Coping With More Days of COVID Uncertainty

Wednesday, January 13th, 2021

We have vaccines, however the rollout has been slower than expected. COVID 19 is raging throughout many states. So how do we continue to maintain strong mental health during the next several months after enduring so much already?

Memories Often Include Personal Possessions

Thursday, January 7th, 2021

Suppose that your estate plan is all set. It will be taking care of your home, savings, and investments, making sure that your family will get those valuable estate items fairly and efficiently. Your plan will also protect your legacy from your children’s potential divorces or bankruptcies. What could go wrong?

10 Organizations That Help Seniors

Wednesday, January 6th, 2021

America's aging population is becoming comprised heavily of tech-savvy baby boomers. By 2030 all boomers will have hit 65 years of age, accounting for 18 percent of the US population. This demographic is driving significant and lasting challenges as 10,000 baby boomers turn 65 every day. Aging in place is a significant trend of the boomer population as regulatory and policy changes create new incentives supporting the independent living movement. The coronavirus pandemic is also accelerating the desire for aging in place because of retirement communities and senior living facility restrictions and risks, particularly during the COVID-19 pandemic. If you are older and already living independently or are planning to do so, Aging In Place provides a list of ten resources that can help you do so safely and successfully.

Seniors Having Trouble Meeting Basic Needs

Monday, January 4th, 2021

It is nothing short of a national tragedy; 45 percent of aging Americans are not making it financially to meet their most basic needs. Many of these older adults must routinely shuffle their available resources in an attempt to keep quality health care, a roof over their heads, lighting, heating and air conditioning, cash resources for food and medicine, and other life basics. Living paycheck to paycheck has morphed into how do I live day to day? Choices like should I eat today or purchase high blood pressure medication are sadly becoming the norm for many. While this might read as dramatic, the truth is that envisioning lyrical "golden years" for nearly half of Americans 65 or more has become an illusion.

Affordable Long-Term Care Is An Urgent Priority

Thursday, December 31st, 2020

The challenges ahead are many as AARP reports that the population age 85 plus, the most likely to need long-term care, will more than triple between 2015 and 2050. Elected leaders must rethink institutional care and its affordability and make improvements while creating innovative long-term care options for those Americans who are aging in place. Recently the Milken Institute 2020 Future of Health Summit looked into the short-term future of long-term care and deemed improvements a most urgent priority for the US healthcare system.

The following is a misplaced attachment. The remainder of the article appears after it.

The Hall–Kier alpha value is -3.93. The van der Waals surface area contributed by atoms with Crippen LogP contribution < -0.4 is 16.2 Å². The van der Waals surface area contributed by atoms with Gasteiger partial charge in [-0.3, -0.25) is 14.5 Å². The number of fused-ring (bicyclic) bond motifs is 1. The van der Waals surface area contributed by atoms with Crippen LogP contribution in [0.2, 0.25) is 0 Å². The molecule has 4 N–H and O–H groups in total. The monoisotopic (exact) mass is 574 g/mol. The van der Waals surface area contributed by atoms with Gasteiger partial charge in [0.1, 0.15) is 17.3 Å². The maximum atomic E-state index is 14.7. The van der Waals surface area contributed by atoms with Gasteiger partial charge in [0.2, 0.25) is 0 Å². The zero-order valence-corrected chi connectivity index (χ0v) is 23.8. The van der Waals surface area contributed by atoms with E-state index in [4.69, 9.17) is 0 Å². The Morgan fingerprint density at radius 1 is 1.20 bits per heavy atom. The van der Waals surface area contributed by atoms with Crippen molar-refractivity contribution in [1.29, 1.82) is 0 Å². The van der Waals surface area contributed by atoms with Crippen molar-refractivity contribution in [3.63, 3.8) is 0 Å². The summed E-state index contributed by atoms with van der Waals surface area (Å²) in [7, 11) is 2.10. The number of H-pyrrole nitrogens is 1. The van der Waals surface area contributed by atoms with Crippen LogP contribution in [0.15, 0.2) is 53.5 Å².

The VA and US Postal Service Collaborate to Protect Veterans from Fraud and Scams

Monday, December 28th, 2020

A division of the United States Postal Service, known as the United States Postal Inspection Service (USPIS) is partnered with the Veteran's Administration Privacy Service (Office of Privacy and Records Management, OPRM) in a two-year agreement continuing to provide veterans and their dependents with important data on avoiding scams and protecting personal information. Operation Protect Veterans is a national anti-fraud campaign that alerts veterans and their families who have a long history of being targeted for financial abuses, often leveraging a veteran's sense of duty and loyalty to fall prey to scams. The USPS also supports the VA's More Than a Number campaign, which seeks to educate veterans and their beneficiaries on protecting themselves from identity theft.

Nursing Homes and the AARP COVID-19 Dashboard

Wednesday, December 16th, 2020

As COVID-19 continues its rampant spread among nursing home residents and staff, valuable and accurate data pinpointing areas of concern is often rife with haphazard data collection providing skewed information. The most recent Kaiser Family Foundation data analysis indicates that federal policymakers are slow in meaningful response to the nursing home coronavirus crisis. The increasing loss of life is often due to this inadequate federal and state response during this fall flu season. To better address the concerns, AARP has created a COVID-19 Dashboard that will standardize information collection and provide better data integrity. The 5-point plan aims to save lives by better protecting nursing home and long-term care facility residents at state and federal levels through more accurate data collection and its use in timely responsiveness.